My kingdom for a VGA cable

2010.11.26 22:44 by Leo Antunes - 1 Comment

So you have two geeks in a university room after a relatively late and (at least for one of them) unproductive learning session. It’s just natural that they decide to kick back and watch some mind-numbingly stupid geek series, which in this case happened to be Stargate SG-1 (so absurdly shitty its actually very entertaining).
The first lazy geek instinct is to just watch it on the laptop that has the file, which – with its 11″ display and shitty speakers – doesn’t turn out to be a great idea. The next try involves the other laptop, but a 13″ screen isn’t that big of an improvement.
Since the room our intrepid heroes are in happens to have a pretty decent built-in projector and a couple of small – but still a lot better than a laptop’s – Bose speakers, the obvious next step would be using it. The only problem is the lack of a VGA cable.

Inspired by the brief sight of MacGyver on the 11″ screen, one particularly enterprising geek comes up with the challenge of making a VGA cable out of the only material available at the time: one horribly yellow cat5 ethernet cable.
Being the helpful little extra-dimensional entity that it is, the internet happily provided all the needed information and after some slight problems trying to appropriately deprive the cat5 of its connectors (no scissors and no blades of any kind in sight) and some annoying and manual sticking-cable-to-socket action…

what did you mother tell you about sticking things in sockets?

our reluctant hackers get it right:


The final solution looked like this:

nothing like cable salad for dinner

And if you’re wondering where those white wires came from, one final touch of über-hackerdom:

notepads have never been more useful

This might seem like overkill, but after a nice nice 4 hour movies and series marathon, we can safely say it was totally worth it (but no, we didn’t stand 4 hours of Stargate; even geeks have their limits).


Just in case the Instructables page gets hosed at some point, here’s the invaluable connection diagram, originally scraped off of a since dead Geocities page.

Autumn kicks some serious ass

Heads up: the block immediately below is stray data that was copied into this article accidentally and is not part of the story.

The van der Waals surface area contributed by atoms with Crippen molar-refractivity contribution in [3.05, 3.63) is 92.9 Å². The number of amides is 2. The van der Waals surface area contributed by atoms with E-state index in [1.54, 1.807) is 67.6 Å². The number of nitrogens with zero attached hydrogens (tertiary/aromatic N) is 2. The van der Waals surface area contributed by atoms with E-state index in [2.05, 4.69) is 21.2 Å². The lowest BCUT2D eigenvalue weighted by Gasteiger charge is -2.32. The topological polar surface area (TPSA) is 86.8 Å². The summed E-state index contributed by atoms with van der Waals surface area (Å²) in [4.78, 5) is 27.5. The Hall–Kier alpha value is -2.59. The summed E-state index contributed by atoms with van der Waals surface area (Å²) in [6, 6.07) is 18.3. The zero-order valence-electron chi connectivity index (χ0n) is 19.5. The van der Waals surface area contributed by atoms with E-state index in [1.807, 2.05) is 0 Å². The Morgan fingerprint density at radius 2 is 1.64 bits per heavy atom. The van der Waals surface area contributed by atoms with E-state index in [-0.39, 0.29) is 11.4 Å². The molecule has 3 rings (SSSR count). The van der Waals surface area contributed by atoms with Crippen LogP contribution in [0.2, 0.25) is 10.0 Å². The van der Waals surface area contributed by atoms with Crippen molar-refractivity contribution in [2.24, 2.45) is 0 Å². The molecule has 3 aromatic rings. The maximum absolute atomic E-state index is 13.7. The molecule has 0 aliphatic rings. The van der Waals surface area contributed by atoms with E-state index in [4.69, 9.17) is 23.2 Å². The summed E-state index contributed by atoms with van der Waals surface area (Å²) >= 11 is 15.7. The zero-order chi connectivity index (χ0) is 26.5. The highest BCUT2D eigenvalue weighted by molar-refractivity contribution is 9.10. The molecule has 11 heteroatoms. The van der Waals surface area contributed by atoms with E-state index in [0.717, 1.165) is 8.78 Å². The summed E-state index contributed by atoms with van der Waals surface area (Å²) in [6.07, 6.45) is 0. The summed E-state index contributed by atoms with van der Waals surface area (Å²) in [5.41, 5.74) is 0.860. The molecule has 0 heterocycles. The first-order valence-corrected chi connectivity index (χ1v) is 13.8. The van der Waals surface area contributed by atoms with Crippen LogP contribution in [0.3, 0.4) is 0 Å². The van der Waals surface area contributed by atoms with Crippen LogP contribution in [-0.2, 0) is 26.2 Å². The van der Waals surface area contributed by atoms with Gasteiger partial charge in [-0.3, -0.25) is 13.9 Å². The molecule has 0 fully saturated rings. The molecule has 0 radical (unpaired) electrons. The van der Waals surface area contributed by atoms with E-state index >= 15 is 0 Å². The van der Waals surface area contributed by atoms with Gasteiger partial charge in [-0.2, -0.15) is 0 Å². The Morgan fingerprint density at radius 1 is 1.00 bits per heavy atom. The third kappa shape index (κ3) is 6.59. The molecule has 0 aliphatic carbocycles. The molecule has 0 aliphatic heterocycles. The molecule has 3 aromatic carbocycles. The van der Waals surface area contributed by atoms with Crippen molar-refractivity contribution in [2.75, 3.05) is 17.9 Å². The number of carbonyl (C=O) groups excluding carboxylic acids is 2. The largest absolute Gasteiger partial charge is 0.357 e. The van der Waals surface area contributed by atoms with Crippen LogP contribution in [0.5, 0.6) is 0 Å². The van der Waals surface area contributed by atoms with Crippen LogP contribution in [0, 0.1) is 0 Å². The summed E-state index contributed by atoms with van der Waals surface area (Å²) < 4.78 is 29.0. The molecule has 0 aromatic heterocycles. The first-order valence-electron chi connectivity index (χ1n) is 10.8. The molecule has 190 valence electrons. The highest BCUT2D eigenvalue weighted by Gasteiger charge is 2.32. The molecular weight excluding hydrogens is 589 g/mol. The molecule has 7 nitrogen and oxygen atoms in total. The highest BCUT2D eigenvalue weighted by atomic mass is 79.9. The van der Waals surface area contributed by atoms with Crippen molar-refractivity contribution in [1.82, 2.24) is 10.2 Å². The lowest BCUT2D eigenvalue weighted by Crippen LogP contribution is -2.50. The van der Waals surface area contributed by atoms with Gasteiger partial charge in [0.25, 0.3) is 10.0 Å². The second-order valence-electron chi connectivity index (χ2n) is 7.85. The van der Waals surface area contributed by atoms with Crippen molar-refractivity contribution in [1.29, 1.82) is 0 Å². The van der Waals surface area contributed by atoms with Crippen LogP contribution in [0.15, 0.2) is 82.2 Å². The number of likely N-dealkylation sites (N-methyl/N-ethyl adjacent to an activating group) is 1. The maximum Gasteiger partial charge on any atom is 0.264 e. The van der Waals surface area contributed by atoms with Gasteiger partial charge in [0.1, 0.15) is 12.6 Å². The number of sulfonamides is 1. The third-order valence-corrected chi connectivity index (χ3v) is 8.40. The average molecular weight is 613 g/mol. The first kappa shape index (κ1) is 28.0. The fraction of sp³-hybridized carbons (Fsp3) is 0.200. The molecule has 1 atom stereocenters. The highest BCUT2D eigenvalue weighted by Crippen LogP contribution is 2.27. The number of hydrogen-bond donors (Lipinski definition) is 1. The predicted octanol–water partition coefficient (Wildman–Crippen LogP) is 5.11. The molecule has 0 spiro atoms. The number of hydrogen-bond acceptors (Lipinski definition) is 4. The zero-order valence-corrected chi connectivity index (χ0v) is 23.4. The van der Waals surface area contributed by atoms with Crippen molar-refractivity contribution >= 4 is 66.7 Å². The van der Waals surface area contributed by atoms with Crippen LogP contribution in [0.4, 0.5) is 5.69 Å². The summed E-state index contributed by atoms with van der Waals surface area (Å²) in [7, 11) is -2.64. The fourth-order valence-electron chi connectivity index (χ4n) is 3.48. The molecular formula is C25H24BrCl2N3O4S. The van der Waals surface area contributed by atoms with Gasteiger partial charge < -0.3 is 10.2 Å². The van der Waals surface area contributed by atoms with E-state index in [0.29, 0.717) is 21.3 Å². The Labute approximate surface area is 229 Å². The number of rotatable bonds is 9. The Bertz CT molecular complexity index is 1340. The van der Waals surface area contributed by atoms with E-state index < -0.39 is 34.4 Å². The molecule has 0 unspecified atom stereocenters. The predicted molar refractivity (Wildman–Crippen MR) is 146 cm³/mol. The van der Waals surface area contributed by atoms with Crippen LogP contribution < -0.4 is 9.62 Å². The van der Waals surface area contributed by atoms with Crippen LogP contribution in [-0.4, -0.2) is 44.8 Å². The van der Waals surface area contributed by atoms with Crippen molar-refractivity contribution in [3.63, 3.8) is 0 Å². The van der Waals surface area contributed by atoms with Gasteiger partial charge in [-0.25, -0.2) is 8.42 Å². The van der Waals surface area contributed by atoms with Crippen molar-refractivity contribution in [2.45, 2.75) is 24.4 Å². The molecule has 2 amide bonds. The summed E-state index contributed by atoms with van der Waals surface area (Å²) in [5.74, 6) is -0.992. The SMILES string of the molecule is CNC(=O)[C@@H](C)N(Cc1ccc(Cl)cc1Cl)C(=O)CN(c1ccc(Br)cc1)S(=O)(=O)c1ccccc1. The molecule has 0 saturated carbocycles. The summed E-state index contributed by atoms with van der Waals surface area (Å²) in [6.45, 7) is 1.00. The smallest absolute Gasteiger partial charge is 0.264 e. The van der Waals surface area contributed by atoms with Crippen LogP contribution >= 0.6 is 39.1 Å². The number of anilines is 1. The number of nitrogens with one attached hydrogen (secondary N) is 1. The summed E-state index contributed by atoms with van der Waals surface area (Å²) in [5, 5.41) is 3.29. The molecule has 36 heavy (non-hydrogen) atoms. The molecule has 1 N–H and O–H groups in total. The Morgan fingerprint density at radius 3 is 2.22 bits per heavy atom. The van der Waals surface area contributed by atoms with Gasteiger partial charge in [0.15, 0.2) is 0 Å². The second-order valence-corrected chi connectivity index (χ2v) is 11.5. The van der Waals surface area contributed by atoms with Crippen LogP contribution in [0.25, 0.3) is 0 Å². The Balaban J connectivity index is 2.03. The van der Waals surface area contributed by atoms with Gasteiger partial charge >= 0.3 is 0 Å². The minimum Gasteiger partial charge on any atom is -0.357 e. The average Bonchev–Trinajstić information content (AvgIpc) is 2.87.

2010.10.31 21:35 by Leo Antunes - 0 Comment

Calendar Server Woes

2010.10.12 23:47 by Leo Antunes - 0 Comment

Another one of these technical “reminder” posts.
Calendar Server needs extented attributes on the filesystem it uses to store calendars. This fact has been very helpfully documented by the Debian maintainer, but since there are apparently still a couple consistency checks missing in the server, I’ve spent the last couple of hours trying to find out why Sunbird (actually Lightning) would simply loop like crazy between PROPFINDs and OPTIONs, going nowhere.
It turns out the first time I started caldavd, the underlying filesystem didn’t have xattr support, which meant some files and/or directories in the spool directory tree didn’t get the needed attributes and after a restart the server would just gladly run as if nothing were amiss, driving the client slightly bonkers.

I honestly wish I had the time right now to debug it a bit better and provide some patches upstream, but for now this post will have to suffice as help for any other poor soul out there facing this issue.

Slight esmtp weirdness

2010.09.27 00:22 by Leo Antunes - 2 Comments

Just so I don’t forget it for a second time: esmtp can be pretty obscure when it comes to error messages.
When it encounters an “.authenticate/ca.pem” file with public permissions it connects to the server and only after seeing the extensions list does it tell you “StartTLS extension not supported by MTA“. Not exactly straightforward.

Olha mamãe! Sem o cérebro!

2010.07.12 01:05 by Leo Antunes - 0 Comment